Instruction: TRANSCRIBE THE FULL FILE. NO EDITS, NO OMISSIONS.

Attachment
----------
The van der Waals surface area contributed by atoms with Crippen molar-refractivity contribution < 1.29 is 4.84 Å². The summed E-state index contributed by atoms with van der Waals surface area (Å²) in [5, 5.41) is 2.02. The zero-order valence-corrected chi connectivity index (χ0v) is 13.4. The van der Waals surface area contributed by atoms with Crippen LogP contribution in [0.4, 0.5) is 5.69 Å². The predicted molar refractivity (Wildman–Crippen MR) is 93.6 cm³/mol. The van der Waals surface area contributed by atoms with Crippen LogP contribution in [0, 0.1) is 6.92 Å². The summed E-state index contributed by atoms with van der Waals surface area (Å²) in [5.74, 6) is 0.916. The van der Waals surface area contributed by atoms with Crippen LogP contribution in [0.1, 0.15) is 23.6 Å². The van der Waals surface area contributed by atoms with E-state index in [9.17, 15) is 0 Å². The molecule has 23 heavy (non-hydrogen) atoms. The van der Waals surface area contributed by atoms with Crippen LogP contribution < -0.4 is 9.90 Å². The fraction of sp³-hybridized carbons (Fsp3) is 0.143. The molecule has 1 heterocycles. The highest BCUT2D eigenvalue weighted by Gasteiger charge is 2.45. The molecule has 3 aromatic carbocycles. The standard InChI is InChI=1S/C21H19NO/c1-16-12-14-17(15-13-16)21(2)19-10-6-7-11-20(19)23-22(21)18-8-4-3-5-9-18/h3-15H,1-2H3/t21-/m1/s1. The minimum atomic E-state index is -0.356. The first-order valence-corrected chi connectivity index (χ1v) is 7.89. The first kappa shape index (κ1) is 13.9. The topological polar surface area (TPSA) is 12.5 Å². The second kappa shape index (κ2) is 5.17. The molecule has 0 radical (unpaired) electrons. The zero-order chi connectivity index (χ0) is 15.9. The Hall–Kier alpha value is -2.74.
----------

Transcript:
The van der Waals surface area contributed by atoms with Crippen molar-refractivity contribution < 1.29 is 4.84 Å². The summed E-state index contributed by atoms with van der Waals surface area (Å²) in [5, 5.41) is 2.02. The zero-order valence-corrected chi connectivity index (χ0v) is 13.4. The van der Waals surface area contributed by atoms with Crippen LogP contribution in [0.4, 0.5) is 5.69 Å². The predicted molar refractivity (Wildman–Crippen MR) is 93.6 cm³/mol. The van der Waals surface area contributed by atoms with Crippen LogP contribution in [0, 0.1) is 6.92 Å². The summed E-state index contributed by atoms with van der Waals surface area (Å²) in [5.74, 6) is 0.916. The van der Waals surface area contributed by atoms with Crippen LogP contribution in [0.1, 0.15) is 23.6 Å². The van der Waals surface area contributed by atoms with E-state index in [9.17, 15) is 0 Å². The molecule has 23 heavy (non-hydrogen) atoms. The van der Waals surface area contributed by atoms with Crippen LogP contribution < -0.4 is 9.90 Å². The fraction of sp³-hybridized carbons (Fsp3) is 0.143. The molecule has 1 heterocycles. The highest BCUT2D eigenvalue weighted by Gasteiger charge is 2.45. The molecule has 3 aromatic carbocycles. The standard InChI is InChI=1S/C21H19NO/c1-16-12-14-17(15-13-16)21(2)19-10-6-7-11-20(19)23-22(21)18-8-4-3-5-9-18/h3-15H,1-2H3/t21-/m1/s1. The minimum atomic E-state index is -0.356. The first-order valence-corrected chi connectivity index (χ1v) is 7.89. The first kappa shape index (κ1) is 13.9. The topological polar surface area (TPSA) is 12.5 Å². The second kappa shape index (κ2) is 5.17. The molecule has 0 radical (unpaired) electrons. The zero-order chi connectivity index (χ0) is 15.9. The Hall–Kier alpha value is -2.74.